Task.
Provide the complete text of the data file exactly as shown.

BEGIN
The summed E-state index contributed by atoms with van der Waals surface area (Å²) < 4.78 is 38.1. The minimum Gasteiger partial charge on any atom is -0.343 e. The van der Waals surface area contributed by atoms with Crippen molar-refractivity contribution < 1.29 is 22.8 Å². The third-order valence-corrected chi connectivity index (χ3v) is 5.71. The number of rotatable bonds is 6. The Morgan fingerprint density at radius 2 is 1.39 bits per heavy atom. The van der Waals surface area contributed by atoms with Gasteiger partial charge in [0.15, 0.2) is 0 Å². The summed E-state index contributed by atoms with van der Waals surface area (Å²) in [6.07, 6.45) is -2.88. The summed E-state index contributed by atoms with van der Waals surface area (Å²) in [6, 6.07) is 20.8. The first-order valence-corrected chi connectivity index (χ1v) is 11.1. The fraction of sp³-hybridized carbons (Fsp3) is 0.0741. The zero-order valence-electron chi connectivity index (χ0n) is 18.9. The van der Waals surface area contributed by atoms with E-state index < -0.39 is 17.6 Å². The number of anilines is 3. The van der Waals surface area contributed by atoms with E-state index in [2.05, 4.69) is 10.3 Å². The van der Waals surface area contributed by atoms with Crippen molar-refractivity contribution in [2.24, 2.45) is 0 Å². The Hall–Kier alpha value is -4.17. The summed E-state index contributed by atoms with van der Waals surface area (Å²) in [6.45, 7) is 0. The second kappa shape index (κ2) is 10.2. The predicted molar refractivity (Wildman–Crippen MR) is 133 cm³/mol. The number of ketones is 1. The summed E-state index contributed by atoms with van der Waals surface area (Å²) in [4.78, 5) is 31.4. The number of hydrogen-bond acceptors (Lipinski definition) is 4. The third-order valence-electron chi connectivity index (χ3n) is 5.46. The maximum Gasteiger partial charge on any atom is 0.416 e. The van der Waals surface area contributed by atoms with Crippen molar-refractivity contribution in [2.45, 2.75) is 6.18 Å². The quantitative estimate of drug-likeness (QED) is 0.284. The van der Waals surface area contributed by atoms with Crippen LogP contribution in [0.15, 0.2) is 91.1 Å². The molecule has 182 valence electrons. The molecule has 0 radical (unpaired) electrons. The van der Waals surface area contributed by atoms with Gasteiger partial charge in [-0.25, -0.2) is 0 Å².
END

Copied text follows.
The summed E-state index contributed by atoms with van der Waals surface area (Å²) < 4.78 is 38.1. The minimum Gasteiger partial charge on any atom is -0.343 e. The van der Waals surface area contributed by atoms with Crippen molar-refractivity contribution < 1.29 is 22.8 Å². The third-order valence-corrected chi connectivity index (χ3v) is 5.71. The number of rotatable bonds is 6. The Morgan fingerprint density at radius 2 is 1.39 bits per heavy atom. The van der Waals surface area contributed by atoms with Gasteiger partial charge in [0.15, 0.2) is 0 Å². The summed E-state index contributed by atoms with van der Waals surface area (Å²) in [6.07, 6.45) is -2.88. The summed E-state index contributed by atoms with van der Waals surface area (Å²) in [6, 6.07) is 20.8. The first-order valence-corrected chi connectivity index (χ1v) is 11.1. The fraction of sp³-hybridized carbons (Fsp3) is 0.0741. The zero-order valence-electron chi connectivity index (χ0n) is 18.9. The van der Waals surface area contributed by atoms with E-state index < -0.39 is 17.6 Å². The number of anilines is 3. The van der Waals surface area contributed by atoms with E-state index in [2.05, 4.69) is 10.3 Å². The van der Waals surface area contributed by atoms with Crippen molar-refractivity contribution in [2.24, 2.45) is 0 Å². The Hall–Kier alpha value is -4.17. The summed E-state index contributed by atoms with van der Waals surface area (Å²) in [6.45, 7) is 0. The second kappa shape index (κ2) is 10.2. The predicted molar refractivity (Wildman–Crippen MR) is 133 cm³/mol. The number of ketones is 1. The summed E-state index contributed by atoms with van der Waals surface area (Å²) in [4.78, 5) is 31.4. The number of hydrogen-bond acceptors (Lipinski definition) is 4. The third-order valence-electron chi connectivity index (χ3n) is 5.46. The maximum Gasteiger partial charge on any atom is 0.416 e. The van der Waals surface area contributed by atoms with Crippen molar-refractivity contribution in [2.45, 2.75) is 6.18 Å². The quantitative estimate of drug-likeness (QED) is 0.284. The van der Waals surface area contributed by atoms with Crippen LogP contribution in [0.15, 0.2) is 91.1 Å². The molecule has 182 valence electrons. The molecule has 0 radical (unpaired) electrons. The van der Waals surface area contributed by atoms with Gasteiger partial charge in [-0.25, -0.2) is 0 Å².